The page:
Espoo Eager to Make Way for Global Talent

The intention is to dismantle unnecessary bureaucracy around visas and permissions, and increase language offering in schools. Finnish working culture is promoted at the same time: “We have a culture of working together, low in hierarchy, which we need to be proud of. Being small is also a strength: you learn to know people in your field in a matter of a few weeks”, says Tuula Antola, who is in charge of economic and urban development for the City of Espoo.

Reetta Räty, 15.11.2018

Tuula Antola, Director of Economic and Urban Development for the City of Espoo, is sitting in a taxi heading to Helsinki Airport. She is taking a direct afternoon flight to Shanghai. Helsinki and the entire metropolitan region take pride in the excellent Asian connections.

Espoo is home to Aalto University. The city has just under 300,000 inhabitants and is part of the metropolitan region surrounding capital city Helsinki. Espoo and Shanghai have been sister cities for twenty years. According to Antola, these days the longstanding relationship is evident in many walks of life and is increasingly close. “Every senior high school in Helsinki has a sister school in Shanghai. We engage in student exchanges a great deal.”

Helsinki and the entire metropolitan region take pride in the excellent Asian connections.”

It is a question of networking among cities, which has clear advantages, offering a way to get to know each other and bounce ideas, cultures, and thinking. Finnish cities have had sister cities in China for a lengthy period of time, and recently activities have become deeper, moving from merely exchanging flags and compliments to practical measures. Determined efforts have been made to build contacts between universities in Espoo and Shanghai. Aalto University collaborates with Tongji University in Shanghai. If you visit Tongji Design Factory, you will most certainly bump into Finnish students from Aalto University. If you are extra lucky, you may even get a chance to take a sauna in the city, as a result of Finnish-Chinese cooperation. When people meet, new things happen: innovation, insight, understanding, cooperation, marriage.

In networks, physical distances become blurred and moving to another city becomes easier, as there are already people one knows. Being part of a network is one way to attract talent. A third of Chinese people in Finland live in Espoo. Tuula Antola mentions that the city is eager to promote contacts between the two cities both ways: by offering a good home to Chinese people, while supporting Finns who want to enter the Chinese market. Inter-city activities come naturally for the Chinese, as in a country the size of China, a great deal takes place on city level. Contacts in cities are important when doing business.  

In networks, physical distances become blurred and moving to another city becomes easier.”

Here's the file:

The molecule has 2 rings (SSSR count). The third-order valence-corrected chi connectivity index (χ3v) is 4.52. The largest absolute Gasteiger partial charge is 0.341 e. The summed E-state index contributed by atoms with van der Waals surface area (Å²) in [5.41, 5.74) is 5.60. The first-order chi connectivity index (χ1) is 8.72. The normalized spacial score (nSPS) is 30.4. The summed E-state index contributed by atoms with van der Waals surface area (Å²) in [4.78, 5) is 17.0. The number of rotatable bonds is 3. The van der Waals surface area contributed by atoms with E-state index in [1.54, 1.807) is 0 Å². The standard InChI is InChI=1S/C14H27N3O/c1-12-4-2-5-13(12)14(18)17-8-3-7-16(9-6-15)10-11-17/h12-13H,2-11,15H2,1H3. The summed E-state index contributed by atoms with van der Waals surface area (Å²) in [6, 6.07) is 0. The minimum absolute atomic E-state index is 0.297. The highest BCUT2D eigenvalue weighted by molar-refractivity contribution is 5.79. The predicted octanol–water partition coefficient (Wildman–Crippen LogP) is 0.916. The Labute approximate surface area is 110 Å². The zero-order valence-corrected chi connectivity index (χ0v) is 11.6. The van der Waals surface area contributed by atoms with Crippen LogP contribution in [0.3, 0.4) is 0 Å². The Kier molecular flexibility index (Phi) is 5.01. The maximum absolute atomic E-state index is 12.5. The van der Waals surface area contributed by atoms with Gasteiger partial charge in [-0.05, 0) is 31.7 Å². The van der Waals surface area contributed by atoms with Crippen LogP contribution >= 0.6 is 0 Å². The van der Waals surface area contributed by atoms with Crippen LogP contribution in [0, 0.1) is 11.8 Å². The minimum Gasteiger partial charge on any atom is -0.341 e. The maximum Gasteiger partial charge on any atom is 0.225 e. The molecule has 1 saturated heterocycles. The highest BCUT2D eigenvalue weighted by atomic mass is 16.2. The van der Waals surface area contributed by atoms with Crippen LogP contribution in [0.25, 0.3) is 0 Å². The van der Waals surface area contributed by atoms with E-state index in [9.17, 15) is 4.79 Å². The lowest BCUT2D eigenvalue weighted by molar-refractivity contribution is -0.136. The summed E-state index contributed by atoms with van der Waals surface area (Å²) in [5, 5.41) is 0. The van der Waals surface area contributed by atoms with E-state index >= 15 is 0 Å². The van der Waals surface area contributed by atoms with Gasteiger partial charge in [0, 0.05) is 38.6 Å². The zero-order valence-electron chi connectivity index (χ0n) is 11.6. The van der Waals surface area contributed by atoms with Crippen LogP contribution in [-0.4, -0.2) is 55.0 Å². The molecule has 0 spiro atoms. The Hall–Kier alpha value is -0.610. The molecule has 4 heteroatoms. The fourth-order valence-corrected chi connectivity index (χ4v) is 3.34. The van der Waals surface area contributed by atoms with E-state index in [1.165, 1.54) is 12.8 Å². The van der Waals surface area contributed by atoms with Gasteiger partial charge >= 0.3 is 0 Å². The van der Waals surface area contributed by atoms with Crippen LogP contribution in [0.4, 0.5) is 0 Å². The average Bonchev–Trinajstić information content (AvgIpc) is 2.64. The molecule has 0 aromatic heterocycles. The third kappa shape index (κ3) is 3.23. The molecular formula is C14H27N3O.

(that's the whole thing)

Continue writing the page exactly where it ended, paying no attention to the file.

Antola adds that recent years have brought major changes to the public sector’s role towards entrepreneurship and, as a result, to attracting talent. According to her, a city is an enabler. Her work entails meeting with directors of game companies, visiting accelerators, and understanding the work life needs of a new generation. It goes without saying that the city wants to attract global talent.

“It is vital that top talents want to come here and find it easy to start working”, says Antola. The city is dismantling hindrances that have previously been blocking the way of talents: it wants to get rid of unnecessary bureaucracy around visas and permissions and promote Finnish working culture: “We have a culture of working together, low in hierarchy, which we need to be proud of. Being small is also a strength: you learn to know people in your field in a matter of a few weeks. It’s safe and peaceful, and the level of expertise is at the top of the game in many sectors thanks to our high standard of education.”

It is vital that top talents want to come here and find it easy to start working”

Marketing efforts aim to crystallize the image and story of Espoo. Without marketing, people outside Finland may have a dated or non-existent view of Helsinki, Espoo or Finland.

We have chatted on the phone for nearly an hour, and Antola is already at the airport. She recalls what happened back in 2012 when she was on the 98th floor of a skyscraper in Shanghai with Mayor of Espoo Jukka Mäkelä. Suddenly the phones of both of Antola and Mäkelä began to ring. The news were bad: Nokia was to begin major layoffs in Espoo. Both at the helm of Espoo, the two pondered whether they should head back immediately, but decided to see their business trip through. “We felt we were exactly in the right place, a skyscraper in Shanghai, where we could see all that could be possible.”

This story is part of Talents City article series, read the long form How to Attract Talents.

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